Zinc – Zinc is a great mineral to support the immune system and fight infection. It is also anti-inflammatory. Some reports recommend zinc lozenges to help prevent infection. I always recommend including plenty of zinc-rich foods in your diet, such as pumpkin seeds, spinach, beef, wheat germ and cocoa. You can also take a good quality supplement such as a Zinc Citrate daily, especially when suffering from any ear, nose or throat problems.
Please note, you can’t have a bad diet and think it's ok to supplement with a multi-vitamin, especially with cheap high street multi-vitamins. A 99p multi is not going to have much effect. Similarly, grabbing handfuls of different pills is not advisable. First start with diet changes – nothing is more powerful than a diet of real food, ditching all processed foods, refined carbs and sugars. If you feel you need to boost, take advice and contact me for more information on what suits you.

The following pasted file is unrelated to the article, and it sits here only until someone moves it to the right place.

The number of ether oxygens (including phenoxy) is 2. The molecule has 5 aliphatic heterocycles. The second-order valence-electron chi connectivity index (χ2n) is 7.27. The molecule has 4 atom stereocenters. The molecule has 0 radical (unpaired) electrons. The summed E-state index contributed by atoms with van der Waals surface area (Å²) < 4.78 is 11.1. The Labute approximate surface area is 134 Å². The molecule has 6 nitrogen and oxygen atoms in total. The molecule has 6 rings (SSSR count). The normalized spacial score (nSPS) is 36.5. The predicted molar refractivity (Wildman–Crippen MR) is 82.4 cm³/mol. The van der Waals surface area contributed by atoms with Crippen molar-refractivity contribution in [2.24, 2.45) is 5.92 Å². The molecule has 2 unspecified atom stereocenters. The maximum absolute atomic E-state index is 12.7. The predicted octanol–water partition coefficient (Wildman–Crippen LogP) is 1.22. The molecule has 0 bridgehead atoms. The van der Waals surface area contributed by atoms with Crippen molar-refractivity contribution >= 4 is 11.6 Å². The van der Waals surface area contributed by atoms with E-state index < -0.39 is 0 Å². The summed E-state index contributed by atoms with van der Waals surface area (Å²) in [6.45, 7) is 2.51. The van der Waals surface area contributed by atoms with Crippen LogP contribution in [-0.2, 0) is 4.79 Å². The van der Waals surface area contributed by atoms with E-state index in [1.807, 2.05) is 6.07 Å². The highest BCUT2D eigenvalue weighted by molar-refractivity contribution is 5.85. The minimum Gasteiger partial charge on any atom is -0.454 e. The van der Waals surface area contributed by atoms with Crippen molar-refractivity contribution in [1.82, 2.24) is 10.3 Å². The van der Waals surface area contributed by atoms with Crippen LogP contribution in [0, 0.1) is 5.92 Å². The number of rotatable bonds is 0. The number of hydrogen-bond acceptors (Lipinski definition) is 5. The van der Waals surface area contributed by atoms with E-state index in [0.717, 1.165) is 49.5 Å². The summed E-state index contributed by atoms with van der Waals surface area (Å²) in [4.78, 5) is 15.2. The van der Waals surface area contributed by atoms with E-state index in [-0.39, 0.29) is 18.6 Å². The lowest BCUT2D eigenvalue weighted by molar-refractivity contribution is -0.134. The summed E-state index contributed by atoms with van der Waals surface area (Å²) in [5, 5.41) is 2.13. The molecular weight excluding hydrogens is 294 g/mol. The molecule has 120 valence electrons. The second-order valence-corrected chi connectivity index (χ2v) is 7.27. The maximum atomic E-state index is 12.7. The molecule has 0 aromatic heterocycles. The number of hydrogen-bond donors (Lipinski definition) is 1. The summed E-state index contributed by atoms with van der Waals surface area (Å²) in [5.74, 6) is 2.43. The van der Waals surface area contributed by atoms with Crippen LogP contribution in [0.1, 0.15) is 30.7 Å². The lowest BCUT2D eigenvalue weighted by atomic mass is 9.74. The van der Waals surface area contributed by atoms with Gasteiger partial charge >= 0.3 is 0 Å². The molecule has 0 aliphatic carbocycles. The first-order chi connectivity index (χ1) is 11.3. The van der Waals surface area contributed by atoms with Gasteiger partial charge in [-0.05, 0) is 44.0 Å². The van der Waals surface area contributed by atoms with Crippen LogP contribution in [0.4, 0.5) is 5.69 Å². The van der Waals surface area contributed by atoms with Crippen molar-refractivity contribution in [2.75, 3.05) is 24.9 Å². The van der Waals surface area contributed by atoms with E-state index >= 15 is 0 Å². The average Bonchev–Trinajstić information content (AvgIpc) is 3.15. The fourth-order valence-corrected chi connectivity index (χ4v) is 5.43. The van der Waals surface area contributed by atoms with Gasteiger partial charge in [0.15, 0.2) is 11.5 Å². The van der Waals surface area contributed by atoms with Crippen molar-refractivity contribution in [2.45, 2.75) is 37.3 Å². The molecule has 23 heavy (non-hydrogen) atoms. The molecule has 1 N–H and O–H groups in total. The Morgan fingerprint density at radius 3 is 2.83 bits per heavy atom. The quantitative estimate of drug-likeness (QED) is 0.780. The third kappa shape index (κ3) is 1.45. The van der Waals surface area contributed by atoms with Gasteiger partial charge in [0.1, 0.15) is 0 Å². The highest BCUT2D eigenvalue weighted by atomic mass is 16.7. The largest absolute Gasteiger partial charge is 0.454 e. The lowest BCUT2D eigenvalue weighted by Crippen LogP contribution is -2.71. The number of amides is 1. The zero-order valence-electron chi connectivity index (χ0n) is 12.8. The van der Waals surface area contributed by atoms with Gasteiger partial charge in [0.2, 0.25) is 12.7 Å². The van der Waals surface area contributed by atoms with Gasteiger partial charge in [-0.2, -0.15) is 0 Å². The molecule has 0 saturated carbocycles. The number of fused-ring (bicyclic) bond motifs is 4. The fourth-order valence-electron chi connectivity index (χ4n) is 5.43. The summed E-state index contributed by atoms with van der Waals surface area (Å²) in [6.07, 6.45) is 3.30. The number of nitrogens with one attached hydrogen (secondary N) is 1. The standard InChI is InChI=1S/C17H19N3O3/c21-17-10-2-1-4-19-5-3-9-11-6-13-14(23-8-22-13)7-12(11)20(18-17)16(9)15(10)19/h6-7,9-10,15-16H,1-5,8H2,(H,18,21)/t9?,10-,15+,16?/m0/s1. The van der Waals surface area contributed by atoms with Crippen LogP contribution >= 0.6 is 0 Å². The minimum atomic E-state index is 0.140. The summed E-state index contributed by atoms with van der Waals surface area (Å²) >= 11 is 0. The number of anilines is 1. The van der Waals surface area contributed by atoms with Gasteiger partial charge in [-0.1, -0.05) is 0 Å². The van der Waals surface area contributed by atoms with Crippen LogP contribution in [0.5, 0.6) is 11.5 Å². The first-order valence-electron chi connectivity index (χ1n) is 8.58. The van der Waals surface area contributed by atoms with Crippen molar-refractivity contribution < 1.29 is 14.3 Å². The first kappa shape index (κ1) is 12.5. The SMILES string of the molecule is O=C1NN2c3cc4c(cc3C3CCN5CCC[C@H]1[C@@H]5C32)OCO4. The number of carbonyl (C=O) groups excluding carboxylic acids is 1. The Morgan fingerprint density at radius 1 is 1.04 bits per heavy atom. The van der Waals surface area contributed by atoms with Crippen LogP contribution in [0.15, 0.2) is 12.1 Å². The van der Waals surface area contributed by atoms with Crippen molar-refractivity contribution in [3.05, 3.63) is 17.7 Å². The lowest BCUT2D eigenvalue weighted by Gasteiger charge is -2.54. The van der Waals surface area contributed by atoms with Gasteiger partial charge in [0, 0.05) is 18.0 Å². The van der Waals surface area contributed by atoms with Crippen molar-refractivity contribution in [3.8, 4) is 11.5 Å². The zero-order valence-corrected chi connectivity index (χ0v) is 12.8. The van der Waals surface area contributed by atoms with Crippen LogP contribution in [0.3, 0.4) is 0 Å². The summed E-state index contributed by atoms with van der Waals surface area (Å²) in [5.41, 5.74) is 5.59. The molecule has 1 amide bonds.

Some supplements are easy to overdose, and some can have contraindications. For example, St John’s Wort is a popular choice, especially in winter months to combat the winter blues and SAD but can have contraindications with lots of medication. Echinacea is another popular herb linked to boosting the immune system and fighting the common cold but this should not be taken by anyone with Rheumatoid Arthritis, Asthma, Lupus, MS, Leukaemia or tuberculosis.
You can also adopt better lifestyle habits such as: